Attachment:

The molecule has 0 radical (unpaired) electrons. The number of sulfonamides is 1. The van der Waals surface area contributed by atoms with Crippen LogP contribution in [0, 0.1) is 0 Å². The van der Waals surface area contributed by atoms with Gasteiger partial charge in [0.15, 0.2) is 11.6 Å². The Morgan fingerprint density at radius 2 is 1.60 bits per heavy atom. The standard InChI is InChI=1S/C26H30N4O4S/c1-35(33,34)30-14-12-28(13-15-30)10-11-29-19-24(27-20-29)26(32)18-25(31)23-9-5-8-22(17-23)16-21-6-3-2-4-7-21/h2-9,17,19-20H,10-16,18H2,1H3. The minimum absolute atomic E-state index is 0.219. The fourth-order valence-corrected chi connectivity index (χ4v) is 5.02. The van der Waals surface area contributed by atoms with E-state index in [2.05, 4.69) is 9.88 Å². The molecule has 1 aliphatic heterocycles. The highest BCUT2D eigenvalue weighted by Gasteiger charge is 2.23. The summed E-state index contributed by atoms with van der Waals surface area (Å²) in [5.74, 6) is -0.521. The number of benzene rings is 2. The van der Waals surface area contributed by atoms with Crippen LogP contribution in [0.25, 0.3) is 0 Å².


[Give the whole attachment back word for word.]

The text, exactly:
The molecule has 0 radical (unpaired) electrons. The number of sulfonamides is 1. The van der Waals surface area contributed by atoms with Crippen LogP contribution in [0, 0.1) is 0 Å². The van der Waals surface area contributed by atoms with Gasteiger partial charge in [0.15, 0.2) is 11.6 Å². The Morgan fingerprint density at radius 2 is 1.60 bits per heavy atom. The standard InChI is InChI=1S/C26H30N4O4S/c1-35(33,34)30-14-12-28(13-15-30)10-11-29-19-24(27-20-29)26(32)18-25(31)23-9-5-8-22(17-23)16-21-6-3-2-4-7-21/h2-9,17,19-20H,10-16,18H2,1H3. The minimum absolute atomic E-state index is 0.219. The fourth-order valence-corrected chi connectivity index (χ4v) is 5.02. The van der Waals surface area contributed by atoms with E-state index in [2.05, 4.69) is 9.88 Å². The molecule has 1 aliphatic heterocycles. The highest BCUT2D eigenvalue weighted by Gasteiger charge is 2.23. The summed E-state index contributed by atoms with van der Waals surface area (Å²) in [5.74, 6) is -0.521. The number of benzene rings is 2. The van der Waals surface area contributed by atoms with Crippen LogP contribution in [0.25, 0.3) is 0 Å².